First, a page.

Medical home model influences how designers build new offices
The patient-centered medical home is a healthcare delivery model, not a brick-and-mortar facility. But the members of a medical home’s multi-disciplinary, coordinated-care team need a physical place to hang their white coats.
So the healthcare construction industry is working on medical office designs that facilitate medical home goals. Clinics and medical office buildings are being designed with more conference areas where multidisciplinary care teams can share ideas or meet with patients’ families. Individual offices and closed doors are being replaced by open work areas that foster collaboration. And using Lean efficiency concepts, architects and designers are working closely with providers to create more seamless, patient-centered workflows that improve quality of care and reduce costs.
A major benefit of an efficiency-enhancing design is that it can decrease patient-waiting times. That allows practices to decrease waiting-room size and free up that space for other uses.
But experts predict that more of these patient-centered medical facilities soon will be located in retail mall-type settings rather than in medical office buildings in or near hospital campuses.
The effect of the medical home movement on construction volumes is not yet clear, however. The 151 companies that participated in Modern Healthcare’s 35th annual Construction & Design Survey reported that 2013 was a busy year on the medical office building front. But the numbers of MOBs built, expanded and renovated were not all that different from the numbers generated in 2012.
Survey participants reported completing 104 new MOBs, expanding 28 and renovating 218 in 2013. By comparison, the 169 companies that participated in last year’s survey reported completing 110 new MOBs, expanding 25 and renovating 313 in 2012. For 2013, this year’s participants reported starting construction on 63 new MOBs, 18 expansions and 92 renovations. That compares with 98, 18 and 92, respectively, in 2012. Also, 92 new MOBs were designed in 2013, as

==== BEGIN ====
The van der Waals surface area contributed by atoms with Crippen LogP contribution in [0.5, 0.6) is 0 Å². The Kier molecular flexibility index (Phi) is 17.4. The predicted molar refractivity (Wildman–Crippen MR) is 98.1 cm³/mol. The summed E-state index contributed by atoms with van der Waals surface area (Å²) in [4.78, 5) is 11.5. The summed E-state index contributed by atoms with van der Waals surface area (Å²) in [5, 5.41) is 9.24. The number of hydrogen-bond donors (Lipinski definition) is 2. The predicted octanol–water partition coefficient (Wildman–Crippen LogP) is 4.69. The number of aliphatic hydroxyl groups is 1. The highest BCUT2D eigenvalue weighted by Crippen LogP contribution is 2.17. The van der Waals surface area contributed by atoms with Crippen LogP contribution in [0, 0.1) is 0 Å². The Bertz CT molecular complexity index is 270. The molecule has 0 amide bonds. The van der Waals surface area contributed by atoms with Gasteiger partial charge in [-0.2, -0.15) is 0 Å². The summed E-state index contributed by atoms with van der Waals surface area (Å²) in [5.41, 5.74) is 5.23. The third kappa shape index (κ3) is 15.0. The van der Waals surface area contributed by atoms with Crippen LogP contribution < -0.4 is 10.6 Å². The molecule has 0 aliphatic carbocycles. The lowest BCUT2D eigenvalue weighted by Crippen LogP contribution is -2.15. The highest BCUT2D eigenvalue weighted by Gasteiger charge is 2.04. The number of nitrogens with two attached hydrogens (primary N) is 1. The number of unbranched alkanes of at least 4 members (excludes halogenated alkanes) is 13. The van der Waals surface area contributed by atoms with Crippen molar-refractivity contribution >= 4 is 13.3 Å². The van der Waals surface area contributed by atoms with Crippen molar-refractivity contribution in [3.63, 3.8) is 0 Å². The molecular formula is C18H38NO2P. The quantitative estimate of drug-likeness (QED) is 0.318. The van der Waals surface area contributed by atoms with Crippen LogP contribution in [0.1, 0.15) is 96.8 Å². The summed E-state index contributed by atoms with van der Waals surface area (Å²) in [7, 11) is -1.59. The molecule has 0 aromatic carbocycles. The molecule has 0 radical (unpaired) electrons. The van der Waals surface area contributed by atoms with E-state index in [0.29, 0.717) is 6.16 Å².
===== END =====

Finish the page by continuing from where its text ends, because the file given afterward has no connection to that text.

were 35 expansions and 167 renovations. In 2012, the numbers were 121, 21 and 158, respectively.
“We see things this year being pretty level with 2013,” said Deeni Taylor, executive vice president of Indianapolis-based MOB developer Duke Realty Corp.
Taylor sees two big design and construction changes resulting from the growth of the medical home concept. More meeting space is being added, as well as more wiring and materials to facilitate Internet, Wi-Fi and cellphone use.
He added that conference rooms are now included in the space that multispecialty groups allocate for their primary care doctors.
The trend is to get primary-care doctors and their medical home practices away from hospital campus-based MOBs and closer to their patients, said Scot Latimer, managing director at Jones Lang LaSalle’s Healthcare Solutions Group in Evergreen, Colo. Integrated systems seek to create brand loyalty among members by providing convenient access and short travel times, he said.
He sees primary care moving into retail storefronts. “I think we’re going to see much less (MOB) development,” Latimer said. “The develop-
ment will be off campus and look and feel very different.”
Andrew Quirk, senior vice president for Skanska USA Building in Nashville, agreed. “Physical location is being turned upside down,” he said. “The concept of a medical home is really where healthcare is headed.”
Patients also want one-stop shopping, Quirk said. A prototype is Vanderbilt Health’s One Hundred Oaks medical mall in Nashville. The outpatient facility is housed in a repurposed shopping center that now features 22 specialty clinics. “It’s brilliant marketing,” he said. “You can see it from the highway.”